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‘Bosola’- the Villain(Antony and Cleopatra)

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    BOSOLA- We are introduced to Bosola by Delio in Act 1 Sc 1 as ‘a fellow seven years in the galleys for a notorious murder’. The audience immediately sees him as an evil character capable of murder. Even though Antonio perceives him as a potentially valiant character “He’s very valiant’, he also realizes that he ‘like moths in a cloth do hurt for want of wearing’. Hence, Bosola is seen as one who has some inkling of goodness in him but it is overshadowed by his ‘close rearing’. Antonio realises that Bosola, if not used well would become a bad person.

    The idea of a nature of goodness overpowered by the nurture by ‘black malcontents’ is the result that is Bosola. He is the ‘court gall’, a bitter character who would ‘rail at things which he wants’ and would do anything to achieve. The bitterness of Bosola’s character is brought out in his conversation with the Cardinal. He laments on it all being a ‘miserable age’, where ‘the only reward for doing well is the doing of it’. He is seen as a character who has been taken advantage of by the corrupted court and who has learned to deal with his consequence ‘blackbirds fatten best in hard weather’.

    We thus realize that the hardness of his character is brought out by the need for survival. He is a neglected character who has learned to ‘thrive’ in his own way. He is obviously angered by the disease of corruption in the italian court ‘for places in the court are like beds in the hospital’. It is to survive that Bosola becomes an ‘invisible devil in flesh’. Yet while Bosola agrees to play the role of Ferdinand’s avenger to the Duchess in her ‘marraige’ to Antonio, it is Bosola who deems Ferdinand as a ‘corrupter and an impudent traitor’.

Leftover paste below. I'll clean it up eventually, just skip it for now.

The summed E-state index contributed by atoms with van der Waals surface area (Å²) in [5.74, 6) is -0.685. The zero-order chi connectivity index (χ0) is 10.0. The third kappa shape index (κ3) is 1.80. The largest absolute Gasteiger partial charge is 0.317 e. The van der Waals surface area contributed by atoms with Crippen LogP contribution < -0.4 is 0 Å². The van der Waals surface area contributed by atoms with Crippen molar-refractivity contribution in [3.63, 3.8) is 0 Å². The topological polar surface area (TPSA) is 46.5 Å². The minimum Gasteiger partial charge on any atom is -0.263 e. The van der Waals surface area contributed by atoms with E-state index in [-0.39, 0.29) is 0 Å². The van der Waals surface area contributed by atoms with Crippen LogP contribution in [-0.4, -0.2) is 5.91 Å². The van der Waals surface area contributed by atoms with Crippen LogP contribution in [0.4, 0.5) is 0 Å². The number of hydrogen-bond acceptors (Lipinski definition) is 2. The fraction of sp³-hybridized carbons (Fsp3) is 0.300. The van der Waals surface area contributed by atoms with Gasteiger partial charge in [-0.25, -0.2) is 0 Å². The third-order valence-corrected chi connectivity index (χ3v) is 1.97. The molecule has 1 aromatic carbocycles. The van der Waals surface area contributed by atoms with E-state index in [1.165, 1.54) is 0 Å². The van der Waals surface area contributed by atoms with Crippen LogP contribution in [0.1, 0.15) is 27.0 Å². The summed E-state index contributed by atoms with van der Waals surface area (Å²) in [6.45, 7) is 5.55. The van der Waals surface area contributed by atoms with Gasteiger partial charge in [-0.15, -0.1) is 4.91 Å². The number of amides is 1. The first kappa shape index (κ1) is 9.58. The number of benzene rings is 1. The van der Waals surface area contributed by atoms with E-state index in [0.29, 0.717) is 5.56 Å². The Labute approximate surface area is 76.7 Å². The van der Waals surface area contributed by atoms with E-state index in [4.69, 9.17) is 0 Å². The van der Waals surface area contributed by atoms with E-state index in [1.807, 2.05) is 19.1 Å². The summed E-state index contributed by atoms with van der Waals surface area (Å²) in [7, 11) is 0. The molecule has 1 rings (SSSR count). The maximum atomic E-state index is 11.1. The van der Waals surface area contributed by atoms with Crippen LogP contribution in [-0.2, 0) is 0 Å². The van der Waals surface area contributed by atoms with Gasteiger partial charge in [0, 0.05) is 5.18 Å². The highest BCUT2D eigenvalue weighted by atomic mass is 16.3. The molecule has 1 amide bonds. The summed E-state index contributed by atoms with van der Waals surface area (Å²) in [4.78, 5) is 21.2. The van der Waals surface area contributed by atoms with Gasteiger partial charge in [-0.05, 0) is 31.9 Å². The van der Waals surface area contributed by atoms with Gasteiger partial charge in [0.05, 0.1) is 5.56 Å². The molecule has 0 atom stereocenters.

One sees that Bosola does have some ethical sense to see that he is about to commit an evil ‘the ill man can invent’. To a certain extent, one realises that Bosola agrees to murder not because he enjoys it, but because he needs to survive. Yet despite these redeeming characteristics of Bosola, he will always be one associated with the dark. The language that he uses is crude with grotesque and horrific imagery. ‘a rotten dead body we delight, to hide it in rich tissue’. He is an unsavory character and is morally repugnant to our senses.

    Yet his crudeness does hold a certain truth at times and one realizes that it is Bosola’s own encounter with life that gives him such bitter cynicism. ‘man stands amazed to see his deformity in any other creature but himself’. Indeed, one realizes that Bosola’s character is not brought about by a stark change in character, but an uncovering of the facade of coarseness and evil to reveal his true character, one who only works to be paid and who when taken advantage of seeks to find his own justice because there would be no other way to achieve it.